Fast Fashion: the Fashion Faux-Pas We Ignore

Once upon a time, all we had to worry about were the two fashion seasons. Today, Spring/Summer and Autumn/Winter seasons are about as relevant to contemporary life as Ed Hardy. Instead, we keep up with a busy calendar of just about fifty fashion ‘micro-seasons’, deliberately set up for us to constantly feel off-trend once we have worn our new pair of boots twice. Now, we all, myself included, have closets full of ‘small investments’ we felt the need to buy to keep up with the ‘Get the Look’ suggestions in the glossy fashion magazines. But that chained t-shirt and those designer lookalikes are now embarrassingly hidden in the back of our closets, stuffed to the point where the door no longer closes.

Author of To Die For, Lucy Siegle estimates that we wear 20% of the clothes we own 80% of the time, leaving the rest of the clothes to be worn for singular occasions. And according to Elizabeth Cline in her book Overdressed: The Shockingly High Cost of Cheap Fashion, today’s fashion is built on a business model of low quality and high volume, designed for us to keep consuming fashion. Fashion retailers like H&M, Zara and Topshop have designers creating new looks ad styles on a daily basis.

Clothes are therefore designed to fall apart after, if not the first wash, the second. Most clothing today is made up with synthetic, petroleum-based fibers that do not only break, but tear too easily in my opinion. “Zara has 200 designers come up with 40,000 designs each year, of which 12,000 are actually produced,” said Siegel in a comment for the Guardian. Imagine the total number of retailer designs! However, we ignorantly forget this and go on a shopping spree only a day after throwing three pairs of ripped trousers in the bin. On average, we purchase 28kg of clothes and shoes every year. This adds up to 1.72m tonnes of clothing being consumed each year, solely in the UK. Worst of all, just about the same quantity ends up in the trash. And the average American throws away over 68 pounds of clothing each year.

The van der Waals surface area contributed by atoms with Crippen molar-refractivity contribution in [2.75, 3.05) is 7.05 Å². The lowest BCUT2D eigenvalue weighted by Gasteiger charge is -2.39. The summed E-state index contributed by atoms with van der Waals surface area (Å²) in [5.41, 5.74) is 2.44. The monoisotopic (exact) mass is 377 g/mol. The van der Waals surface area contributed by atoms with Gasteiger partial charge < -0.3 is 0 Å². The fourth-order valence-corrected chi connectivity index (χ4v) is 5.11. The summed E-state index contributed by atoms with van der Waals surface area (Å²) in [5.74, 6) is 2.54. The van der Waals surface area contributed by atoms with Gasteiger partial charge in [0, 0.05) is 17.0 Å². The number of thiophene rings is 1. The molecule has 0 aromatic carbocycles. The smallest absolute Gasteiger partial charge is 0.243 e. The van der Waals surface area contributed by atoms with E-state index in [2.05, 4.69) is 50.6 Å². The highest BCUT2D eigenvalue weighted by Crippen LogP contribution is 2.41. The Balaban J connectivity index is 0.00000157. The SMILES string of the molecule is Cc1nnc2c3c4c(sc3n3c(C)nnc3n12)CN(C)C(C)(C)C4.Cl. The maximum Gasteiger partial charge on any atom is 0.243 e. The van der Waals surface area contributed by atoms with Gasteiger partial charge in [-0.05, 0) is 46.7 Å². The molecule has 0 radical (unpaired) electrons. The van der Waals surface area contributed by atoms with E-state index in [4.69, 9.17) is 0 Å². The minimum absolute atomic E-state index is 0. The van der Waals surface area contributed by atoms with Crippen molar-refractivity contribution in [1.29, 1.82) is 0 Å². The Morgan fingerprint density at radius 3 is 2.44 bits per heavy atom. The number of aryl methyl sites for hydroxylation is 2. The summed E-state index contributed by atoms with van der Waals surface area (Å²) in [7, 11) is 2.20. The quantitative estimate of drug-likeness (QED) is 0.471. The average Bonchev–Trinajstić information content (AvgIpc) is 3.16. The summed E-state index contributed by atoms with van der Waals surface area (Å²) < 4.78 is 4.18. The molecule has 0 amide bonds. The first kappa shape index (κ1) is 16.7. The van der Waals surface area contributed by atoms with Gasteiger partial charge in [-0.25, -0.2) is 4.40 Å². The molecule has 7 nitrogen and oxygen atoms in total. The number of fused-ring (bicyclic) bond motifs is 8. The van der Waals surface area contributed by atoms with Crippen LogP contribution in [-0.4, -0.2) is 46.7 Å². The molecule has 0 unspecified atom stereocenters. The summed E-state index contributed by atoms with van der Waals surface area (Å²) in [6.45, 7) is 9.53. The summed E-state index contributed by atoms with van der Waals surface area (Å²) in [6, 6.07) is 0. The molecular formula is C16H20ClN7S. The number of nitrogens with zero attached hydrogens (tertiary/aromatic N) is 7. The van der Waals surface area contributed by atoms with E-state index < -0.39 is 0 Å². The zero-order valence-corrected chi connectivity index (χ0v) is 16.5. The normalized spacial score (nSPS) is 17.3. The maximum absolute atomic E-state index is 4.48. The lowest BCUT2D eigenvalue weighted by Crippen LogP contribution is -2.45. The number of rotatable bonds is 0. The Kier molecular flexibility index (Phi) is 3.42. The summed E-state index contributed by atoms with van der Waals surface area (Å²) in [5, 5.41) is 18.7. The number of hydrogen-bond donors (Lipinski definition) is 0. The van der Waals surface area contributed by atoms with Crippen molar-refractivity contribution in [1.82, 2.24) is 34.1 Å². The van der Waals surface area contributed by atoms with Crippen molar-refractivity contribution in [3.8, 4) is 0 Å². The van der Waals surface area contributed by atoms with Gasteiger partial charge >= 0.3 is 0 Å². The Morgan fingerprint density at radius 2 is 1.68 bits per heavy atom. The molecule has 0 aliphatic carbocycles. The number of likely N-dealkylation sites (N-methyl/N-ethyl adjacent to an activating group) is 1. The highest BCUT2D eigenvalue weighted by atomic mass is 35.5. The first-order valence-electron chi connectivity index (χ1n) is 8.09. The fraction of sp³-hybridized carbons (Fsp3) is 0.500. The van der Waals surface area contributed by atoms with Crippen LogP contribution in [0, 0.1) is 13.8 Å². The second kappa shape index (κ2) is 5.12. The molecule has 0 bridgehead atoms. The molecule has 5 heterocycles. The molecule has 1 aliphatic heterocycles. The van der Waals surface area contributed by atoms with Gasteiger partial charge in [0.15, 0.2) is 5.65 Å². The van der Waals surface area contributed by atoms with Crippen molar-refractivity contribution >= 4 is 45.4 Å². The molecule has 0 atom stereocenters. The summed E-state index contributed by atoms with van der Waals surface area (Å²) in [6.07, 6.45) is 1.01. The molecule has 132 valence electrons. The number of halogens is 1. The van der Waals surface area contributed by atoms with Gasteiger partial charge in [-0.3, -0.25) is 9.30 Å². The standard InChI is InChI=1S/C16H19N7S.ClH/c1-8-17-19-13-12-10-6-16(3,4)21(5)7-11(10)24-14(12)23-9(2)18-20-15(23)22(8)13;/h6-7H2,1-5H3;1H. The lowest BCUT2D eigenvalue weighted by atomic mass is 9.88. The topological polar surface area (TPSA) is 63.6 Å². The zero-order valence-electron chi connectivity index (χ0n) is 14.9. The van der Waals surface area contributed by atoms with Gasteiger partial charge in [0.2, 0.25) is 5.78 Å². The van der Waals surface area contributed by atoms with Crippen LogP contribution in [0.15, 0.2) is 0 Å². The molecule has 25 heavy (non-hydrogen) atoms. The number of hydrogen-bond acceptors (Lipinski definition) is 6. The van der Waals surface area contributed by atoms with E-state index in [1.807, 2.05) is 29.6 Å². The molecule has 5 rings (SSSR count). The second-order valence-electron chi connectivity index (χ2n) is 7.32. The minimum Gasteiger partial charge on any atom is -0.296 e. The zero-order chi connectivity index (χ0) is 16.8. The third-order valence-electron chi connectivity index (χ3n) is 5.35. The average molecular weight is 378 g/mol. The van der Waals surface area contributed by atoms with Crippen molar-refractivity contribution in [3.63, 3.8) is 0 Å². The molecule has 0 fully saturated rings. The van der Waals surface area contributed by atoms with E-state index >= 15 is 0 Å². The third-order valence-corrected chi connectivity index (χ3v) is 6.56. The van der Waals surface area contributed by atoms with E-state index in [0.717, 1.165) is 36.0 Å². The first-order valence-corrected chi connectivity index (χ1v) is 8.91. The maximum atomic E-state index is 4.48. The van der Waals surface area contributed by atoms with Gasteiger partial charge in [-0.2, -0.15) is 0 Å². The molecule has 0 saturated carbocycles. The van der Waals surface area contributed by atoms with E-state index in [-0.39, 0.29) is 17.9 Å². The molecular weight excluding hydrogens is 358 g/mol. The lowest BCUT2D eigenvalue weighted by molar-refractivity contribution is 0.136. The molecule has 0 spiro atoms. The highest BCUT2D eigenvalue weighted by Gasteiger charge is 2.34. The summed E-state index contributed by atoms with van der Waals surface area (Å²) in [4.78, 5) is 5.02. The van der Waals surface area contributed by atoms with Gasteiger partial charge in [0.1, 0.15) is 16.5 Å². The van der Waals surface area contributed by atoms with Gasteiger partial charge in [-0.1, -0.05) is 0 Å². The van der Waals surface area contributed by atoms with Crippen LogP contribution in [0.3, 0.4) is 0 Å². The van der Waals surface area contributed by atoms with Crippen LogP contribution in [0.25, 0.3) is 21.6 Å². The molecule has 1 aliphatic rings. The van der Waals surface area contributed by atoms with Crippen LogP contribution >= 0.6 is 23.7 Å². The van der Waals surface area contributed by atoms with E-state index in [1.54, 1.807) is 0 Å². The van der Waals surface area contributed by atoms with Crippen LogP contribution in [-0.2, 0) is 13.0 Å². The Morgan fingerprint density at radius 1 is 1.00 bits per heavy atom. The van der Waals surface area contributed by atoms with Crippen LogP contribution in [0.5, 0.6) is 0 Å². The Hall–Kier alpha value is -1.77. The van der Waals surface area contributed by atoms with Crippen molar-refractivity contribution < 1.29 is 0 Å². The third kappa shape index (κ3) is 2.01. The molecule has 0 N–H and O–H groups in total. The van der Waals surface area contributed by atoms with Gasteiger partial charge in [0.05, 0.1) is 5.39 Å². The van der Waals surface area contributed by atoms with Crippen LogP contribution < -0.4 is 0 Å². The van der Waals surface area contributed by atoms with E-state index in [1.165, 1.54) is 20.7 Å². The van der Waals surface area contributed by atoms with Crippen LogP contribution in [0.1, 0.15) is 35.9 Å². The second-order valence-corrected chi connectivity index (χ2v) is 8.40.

But why should we care? Why should we think twice before purchasing the newest trending polyester cop top? We should care because that specific piece of fashion made of synthetic, petroleum-based fibers that we throw away after the first use will take decades to decompose. And in the meantime while the temporarily trendy t-shirt is decomposing we buy five new t-shirts to make up for the one we trashed.

So think about it this way, if you wear 20% of your clothes 80% of the time, those weekly fashion fixes aren’t really pulling their weight. You are much better off investing a bit of money in a good quality mini dress that you will want to take better care of and use more often to make up for the cost. Becoming a more conscious consumer, make fashion count rather than making it so expendable it turns into litter after its first wear.

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